GELLERMAN: How are you going to engage the average viewer? This is a very exciting subject but it can be very scientifically dry.

CULLEN: Yeah, and that’s really going to be the challenge. We want to make people feel like they can talk to us and that they can send in ideas for shows or nominate people. We’ve got this segment of the show called climate changers where folks can either nominate friends or themselves, people who are really doing things about the environment. Whether you’re running your old Mercedes on biodiesel or you name it. So we want to get feedback from viewers and actually, the second episode we are doing is because of a farmer who sent us an email.

And, I don’t know, It’s kind of a neat story. A farmer in Nebraska sent us an email during our coverage of tropical storm Alberto. And he was just like you know I love the weather channel. But I am sick and tired of watching you guys make a big deal out of a nothing storm. Whereas I’m in the middle of the country and you guys always focus on the coast. I’m sitting here in the middle of the country and I am a farmer who’s been dealing with a drought that’s been going on for 7 years. And no one ever talks about what we’re going through. So we were like, hello? Thing is with droughts, they’re not terribly sexy. People love to watch hurricanes but it’s hard to watch a drought, right?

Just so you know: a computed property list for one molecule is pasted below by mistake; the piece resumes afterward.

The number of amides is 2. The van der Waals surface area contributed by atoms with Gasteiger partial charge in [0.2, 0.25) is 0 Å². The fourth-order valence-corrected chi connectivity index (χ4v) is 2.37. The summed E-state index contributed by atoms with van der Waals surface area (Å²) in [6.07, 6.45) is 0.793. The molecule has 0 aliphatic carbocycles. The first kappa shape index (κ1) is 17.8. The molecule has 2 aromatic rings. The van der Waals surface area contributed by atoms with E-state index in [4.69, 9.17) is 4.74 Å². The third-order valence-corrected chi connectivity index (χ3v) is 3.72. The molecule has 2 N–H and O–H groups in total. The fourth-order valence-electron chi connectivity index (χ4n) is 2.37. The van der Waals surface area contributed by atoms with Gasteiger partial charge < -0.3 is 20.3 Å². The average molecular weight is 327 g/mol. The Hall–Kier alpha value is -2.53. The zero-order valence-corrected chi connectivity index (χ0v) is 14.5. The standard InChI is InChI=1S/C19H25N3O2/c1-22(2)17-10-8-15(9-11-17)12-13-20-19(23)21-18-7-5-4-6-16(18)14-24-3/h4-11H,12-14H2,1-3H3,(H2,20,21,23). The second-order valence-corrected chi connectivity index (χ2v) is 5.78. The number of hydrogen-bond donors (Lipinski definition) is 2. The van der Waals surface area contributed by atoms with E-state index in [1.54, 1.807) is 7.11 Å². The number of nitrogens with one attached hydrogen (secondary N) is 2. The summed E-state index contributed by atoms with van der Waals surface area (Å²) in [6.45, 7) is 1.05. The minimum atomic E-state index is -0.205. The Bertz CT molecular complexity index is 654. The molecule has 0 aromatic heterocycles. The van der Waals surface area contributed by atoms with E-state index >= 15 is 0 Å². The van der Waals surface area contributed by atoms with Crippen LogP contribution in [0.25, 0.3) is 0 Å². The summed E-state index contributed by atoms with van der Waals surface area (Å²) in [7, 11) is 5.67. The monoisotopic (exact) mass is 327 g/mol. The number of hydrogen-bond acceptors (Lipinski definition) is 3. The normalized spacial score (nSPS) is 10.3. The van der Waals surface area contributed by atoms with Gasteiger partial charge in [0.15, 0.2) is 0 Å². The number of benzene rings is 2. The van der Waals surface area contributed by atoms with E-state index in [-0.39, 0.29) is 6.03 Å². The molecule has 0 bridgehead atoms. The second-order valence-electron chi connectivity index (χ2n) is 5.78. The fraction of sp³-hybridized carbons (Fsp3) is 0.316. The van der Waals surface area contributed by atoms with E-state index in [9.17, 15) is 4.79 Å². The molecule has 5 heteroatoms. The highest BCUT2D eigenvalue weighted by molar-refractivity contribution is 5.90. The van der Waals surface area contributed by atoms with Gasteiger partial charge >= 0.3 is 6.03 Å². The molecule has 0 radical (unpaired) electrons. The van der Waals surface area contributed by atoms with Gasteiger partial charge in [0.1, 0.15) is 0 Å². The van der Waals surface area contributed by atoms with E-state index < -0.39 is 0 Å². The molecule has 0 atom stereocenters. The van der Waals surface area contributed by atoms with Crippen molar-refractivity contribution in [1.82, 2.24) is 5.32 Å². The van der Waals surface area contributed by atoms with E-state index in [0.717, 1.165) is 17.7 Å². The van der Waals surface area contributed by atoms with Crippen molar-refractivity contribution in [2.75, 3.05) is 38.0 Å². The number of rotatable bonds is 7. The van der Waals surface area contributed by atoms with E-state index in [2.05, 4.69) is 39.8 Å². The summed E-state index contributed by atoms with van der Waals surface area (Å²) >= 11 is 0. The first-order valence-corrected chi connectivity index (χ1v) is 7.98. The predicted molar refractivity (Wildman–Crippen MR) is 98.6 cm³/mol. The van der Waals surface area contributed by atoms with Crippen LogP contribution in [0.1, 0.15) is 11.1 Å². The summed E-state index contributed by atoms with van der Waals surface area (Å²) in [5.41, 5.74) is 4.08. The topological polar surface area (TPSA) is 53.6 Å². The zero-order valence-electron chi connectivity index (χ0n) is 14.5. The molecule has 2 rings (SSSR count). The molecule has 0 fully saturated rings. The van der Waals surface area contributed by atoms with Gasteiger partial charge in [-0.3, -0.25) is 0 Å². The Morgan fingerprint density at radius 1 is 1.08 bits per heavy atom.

GELLERMAN: Well that’s what I was going to ask you about. How do you deal with climate change without sounding like an alarmist?

CULLEN: Right.

GELLERMAN: Can you do it, more importantly, without alliteration? You know hurricane horror, weather warming, those kind of TV things.

CULLEN: I know and that’s been the hardest part for me since I’ve gone to the TV side of things is I had a really hard time using just adjectives in general. I just always shied away from making these inflammatory statements and, you know, when you watch TV it’s just pretty much common place. So I think for us we want, it’s going to sound cheesy, but we want the science to speak for itself.

GELLERMAN: So tune in to the weather channel, October 1st with Dr. Heidi Cullen. Dr. Cullen, thank you very much.

CULLEN: Thank you.



The Climate Code